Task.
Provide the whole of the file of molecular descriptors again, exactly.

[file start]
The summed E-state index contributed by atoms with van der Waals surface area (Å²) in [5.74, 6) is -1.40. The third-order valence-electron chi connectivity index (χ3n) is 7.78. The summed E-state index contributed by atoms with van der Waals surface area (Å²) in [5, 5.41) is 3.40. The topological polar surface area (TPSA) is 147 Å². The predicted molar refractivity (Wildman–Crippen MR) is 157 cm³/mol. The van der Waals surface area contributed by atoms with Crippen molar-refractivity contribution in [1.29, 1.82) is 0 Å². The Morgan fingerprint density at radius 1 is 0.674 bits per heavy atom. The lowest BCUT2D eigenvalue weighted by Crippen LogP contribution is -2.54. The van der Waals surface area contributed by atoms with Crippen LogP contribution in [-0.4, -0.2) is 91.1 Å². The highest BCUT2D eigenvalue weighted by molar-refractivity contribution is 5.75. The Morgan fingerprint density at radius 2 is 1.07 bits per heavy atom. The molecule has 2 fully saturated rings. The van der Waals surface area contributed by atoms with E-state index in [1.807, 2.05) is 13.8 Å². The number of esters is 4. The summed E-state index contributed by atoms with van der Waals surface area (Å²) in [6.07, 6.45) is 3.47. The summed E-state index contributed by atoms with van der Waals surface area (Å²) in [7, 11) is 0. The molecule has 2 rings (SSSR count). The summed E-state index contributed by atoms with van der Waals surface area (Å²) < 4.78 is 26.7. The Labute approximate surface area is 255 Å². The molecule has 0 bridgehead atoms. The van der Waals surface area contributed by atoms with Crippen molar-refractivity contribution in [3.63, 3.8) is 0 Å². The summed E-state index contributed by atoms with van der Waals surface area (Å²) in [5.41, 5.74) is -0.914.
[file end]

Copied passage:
The summed E-state index contributed by atoms with van der Waals surface area (Å²) in [5.74, 6) is -1.40. The third-order valence-electron chi connectivity index (χ3n) is 7.78. The summed E-state index contributed by atoms with van der Waals surface area (Å²) in [5, 5.41) is 3.40. The topological polar surface area (TPSA) is 147 Å². The predicted molar refractivity (Wildman–Crippen MR) is 157 cm³/mol. The van der Waals surface area contributed by atoms with Crippen molar-refractivity contribution in [1.29, 1.82) is 0 Å². The Morgan fingerprint density at radius 1 is 0.674 bits per heavy atom. The lowest BCUT2D eigenvalue weighted by Crippen LogP contribution is -2.54. The van der Waals surface area contributed by atoms with Crippen LogP contribution in [-0.4, -0.2) is 91.1 Å². The highest BCUT2D eigenvalue weighted by molar-refractivity contribution is 5.75. The Morgan fingerprint density at radius 2 is 1.07 bits per heavy atom. The molecule has 2 fully saturated rings. The van der Waals surface area contributed by atoms with E-state index in [1.807, 2.05) is 13.8 Å². The number of esters is 4. The summed E-state index contributed by atoms with van der Waals surface area (Å²) in [6.07, 6.45) is 3.47. The summed E-state index contributed by atoms with van der Waals surface area (Å²) in [7, 11) is 0. The molecule has 2 rings (SSSR count). The summed E-state index contributed by atoms with van der Waals surface area (Å²) < 4.78 is 26.7. The Labute approximate surface area is 255 Å². The molecule has 0 bridgehead atoms. The van der Waals surface area contributed by atoms with Crippen molar-refractivity contribution in [3.63, 3.8) is 0 Å². The summed E-state index contributed by atoms with van der Waals surface area (Å²) in [5.41, 5.74) is -0.914.